Kenya’s future offers both opportunities and significant challenges. It is a continental leader in information technology and has well-developed health and education systems relative to other lower-middle-income African countries, despite average incomes being at the low end of that threshold. However, access to other basic services is poor and various corruption scandals have cast a shadow over development prospects. To shape a better future Kenya must improve the quality of governance and accelerate service delivery without sacrificing gains in other areas.
About the authors
Dr Jakkie Cilliers is the founder of the Institute for Security Studies (ISS), chairman of the ISS Board of Trustees and head of African Futures and Innovation at ISS Pretoria. He is an Extraordinary Professor in the Centre of Human Rights and the Department of Political Sciences, Faculty Humanities at the University of Pretoria and a well-known author and analyst.
Zachary Donnenfeld is a senior researcher with the African Futures and Innovation programme and has worked at the ISS since 2015. Before that, Zach worked at the Frederick S. Pardee Center for International Futures, and the Environment Food and Conflict Laboratory at the University of Denver.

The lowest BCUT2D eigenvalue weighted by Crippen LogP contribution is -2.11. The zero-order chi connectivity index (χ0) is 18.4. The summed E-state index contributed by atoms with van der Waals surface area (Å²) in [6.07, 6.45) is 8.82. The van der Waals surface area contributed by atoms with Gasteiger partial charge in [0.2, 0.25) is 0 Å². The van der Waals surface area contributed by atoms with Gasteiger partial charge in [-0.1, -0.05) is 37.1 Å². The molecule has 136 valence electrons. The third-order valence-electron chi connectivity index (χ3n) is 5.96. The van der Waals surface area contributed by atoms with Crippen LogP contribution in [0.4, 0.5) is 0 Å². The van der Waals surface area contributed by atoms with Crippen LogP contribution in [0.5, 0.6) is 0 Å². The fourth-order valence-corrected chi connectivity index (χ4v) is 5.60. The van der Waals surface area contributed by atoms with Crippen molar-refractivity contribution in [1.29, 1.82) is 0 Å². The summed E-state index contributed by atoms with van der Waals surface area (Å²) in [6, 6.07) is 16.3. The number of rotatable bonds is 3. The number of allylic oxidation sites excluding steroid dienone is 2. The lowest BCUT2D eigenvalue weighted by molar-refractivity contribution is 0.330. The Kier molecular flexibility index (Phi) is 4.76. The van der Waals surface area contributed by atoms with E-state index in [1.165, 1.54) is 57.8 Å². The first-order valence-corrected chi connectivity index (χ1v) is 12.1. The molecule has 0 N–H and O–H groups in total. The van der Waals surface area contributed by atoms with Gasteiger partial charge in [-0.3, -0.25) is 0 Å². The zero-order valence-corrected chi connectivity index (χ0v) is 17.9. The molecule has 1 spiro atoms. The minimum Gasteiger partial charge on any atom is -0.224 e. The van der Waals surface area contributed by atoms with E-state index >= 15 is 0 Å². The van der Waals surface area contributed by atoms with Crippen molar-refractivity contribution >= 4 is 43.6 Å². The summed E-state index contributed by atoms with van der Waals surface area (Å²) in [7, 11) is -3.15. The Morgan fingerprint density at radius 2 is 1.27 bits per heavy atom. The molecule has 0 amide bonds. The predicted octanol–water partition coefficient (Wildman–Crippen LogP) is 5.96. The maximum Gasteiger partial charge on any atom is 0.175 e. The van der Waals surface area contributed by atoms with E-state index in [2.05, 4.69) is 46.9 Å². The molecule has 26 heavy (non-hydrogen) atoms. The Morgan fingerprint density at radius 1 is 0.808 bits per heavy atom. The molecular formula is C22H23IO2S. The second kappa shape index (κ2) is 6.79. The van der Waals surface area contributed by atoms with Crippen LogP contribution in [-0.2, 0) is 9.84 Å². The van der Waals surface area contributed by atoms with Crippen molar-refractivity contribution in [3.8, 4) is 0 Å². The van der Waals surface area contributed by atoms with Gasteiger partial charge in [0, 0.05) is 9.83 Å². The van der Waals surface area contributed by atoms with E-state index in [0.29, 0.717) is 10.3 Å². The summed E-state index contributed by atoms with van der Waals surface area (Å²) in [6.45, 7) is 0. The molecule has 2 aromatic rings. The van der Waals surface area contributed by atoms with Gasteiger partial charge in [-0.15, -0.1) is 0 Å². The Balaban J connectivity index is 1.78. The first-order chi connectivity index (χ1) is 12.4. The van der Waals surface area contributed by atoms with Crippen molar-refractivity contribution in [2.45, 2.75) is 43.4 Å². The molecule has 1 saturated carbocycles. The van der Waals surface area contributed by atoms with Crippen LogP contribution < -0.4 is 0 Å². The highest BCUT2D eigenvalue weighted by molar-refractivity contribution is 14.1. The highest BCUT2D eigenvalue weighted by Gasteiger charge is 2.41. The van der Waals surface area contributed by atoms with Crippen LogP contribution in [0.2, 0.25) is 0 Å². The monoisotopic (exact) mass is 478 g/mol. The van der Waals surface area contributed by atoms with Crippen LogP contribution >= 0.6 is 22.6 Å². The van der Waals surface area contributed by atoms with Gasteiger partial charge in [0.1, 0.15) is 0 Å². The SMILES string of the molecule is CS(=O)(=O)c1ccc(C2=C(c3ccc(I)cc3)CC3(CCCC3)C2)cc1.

Stellah Kwasi is a researcher in the African Futures and Innovation programme at ISS, Pretoria. Before joining the ISS she was a research affiliate at the Frederick S. Pardee Center of International Futures at the Josef Korbel School of International Studies, University of Denver, Colorado.
Sahil SR Shah is the Project Lead of the Kenya Business Guide. Prior to this he worked as a research analyst based out of the Strathmore Business School supporting numerous client projects across East Africa on the areas of strategy, private sector development, governance and political economy.
Lily Welborn is a researcher with the African Futures and Innovation programme. Before joining the ISS, Lily worked at the Frederick S. Pardee Center for International Futures, conducting forecasts on human security issues and writing reports on development trends and transnational crime.
Picture: Babak Fakhamzadeh/Flickr